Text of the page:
I have left you two things, and you will not go astray as long as you hold them fast. The one is the book of God, and the other the law (Sunnah) of His Prophet."
Consequently, Prophet Muhammad, p.b.u.h. gave very special injunctions respecting the faithful transmission of his sayings. "I. With reference to the character of those who have handed down the tradition:
(1) Hadisu 's-Sahih, a genuine tradition, is one which has been handed down by truly pious persons who have been distinguished for their integrity.
(2) Hadisu 'l-Hasan, a mediocre tradition, is one the narrators of which do not approach in moral excellence to those of the Sahih class.
(3) Hadisu 'z-Za'if, a weak tradition, is one whose narrators are of questionable authority.

The disputed claims of narrators to these three classes have proved a fruitful source of learned discussion, and very numerous are the works written upon the subject.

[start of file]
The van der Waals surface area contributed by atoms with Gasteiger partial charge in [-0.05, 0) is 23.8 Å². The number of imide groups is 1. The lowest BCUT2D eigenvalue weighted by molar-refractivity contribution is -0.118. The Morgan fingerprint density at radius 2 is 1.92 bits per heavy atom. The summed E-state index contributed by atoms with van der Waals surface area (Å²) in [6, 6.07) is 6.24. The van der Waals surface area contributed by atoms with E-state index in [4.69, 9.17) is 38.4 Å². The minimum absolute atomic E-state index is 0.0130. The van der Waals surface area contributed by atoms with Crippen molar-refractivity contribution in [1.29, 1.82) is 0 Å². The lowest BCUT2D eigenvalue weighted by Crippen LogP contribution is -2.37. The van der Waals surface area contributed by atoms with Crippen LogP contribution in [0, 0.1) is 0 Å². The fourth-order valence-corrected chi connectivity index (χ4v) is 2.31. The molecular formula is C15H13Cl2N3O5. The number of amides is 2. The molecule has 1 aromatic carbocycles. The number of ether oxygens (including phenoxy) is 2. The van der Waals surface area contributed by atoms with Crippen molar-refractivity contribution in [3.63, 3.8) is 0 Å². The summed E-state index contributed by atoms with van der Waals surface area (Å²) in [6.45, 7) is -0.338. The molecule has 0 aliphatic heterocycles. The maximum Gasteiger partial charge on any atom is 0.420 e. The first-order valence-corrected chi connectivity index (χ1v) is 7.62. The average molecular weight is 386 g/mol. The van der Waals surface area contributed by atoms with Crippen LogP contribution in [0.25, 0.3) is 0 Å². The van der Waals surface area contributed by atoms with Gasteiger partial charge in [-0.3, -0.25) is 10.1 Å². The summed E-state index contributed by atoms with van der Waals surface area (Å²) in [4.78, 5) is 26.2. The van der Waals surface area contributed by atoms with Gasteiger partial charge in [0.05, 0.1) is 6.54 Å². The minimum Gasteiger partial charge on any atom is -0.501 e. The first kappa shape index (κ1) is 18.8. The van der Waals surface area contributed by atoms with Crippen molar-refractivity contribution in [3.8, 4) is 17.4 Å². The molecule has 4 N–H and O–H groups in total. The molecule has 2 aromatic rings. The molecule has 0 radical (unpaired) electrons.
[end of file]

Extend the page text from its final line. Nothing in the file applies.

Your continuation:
Out of these three classes of Hadith (Traditions) the first two are generally accepted without any hesitation. As to Hadisuz-Zaif, of the class number 3, it has to be borne in mind that the 'questionable authority' of narrators of such Hadith reflects only such a minor flaw in the character of the narrator that it was still 'sound' and 'authentic' (Sahih) enough to qualify for inclusion in the seven Sahih collections of Traditions (Sihah Sitta). Even the very highly technical and the most severe "rules of audit" used for such classification purposes did not warrant rejection of such "Zaif" Traditions. For this reason, these Tradition are also acceptable and are not rejected outright -- particularly if the compiler of Sahih books expressly states that it is included as a Zaif Tradition. For a detailed discussion of this subject we refer our readers to the great authoritative works of Shah Waliu-Allah, a highly recognized authority in the science of Hadith.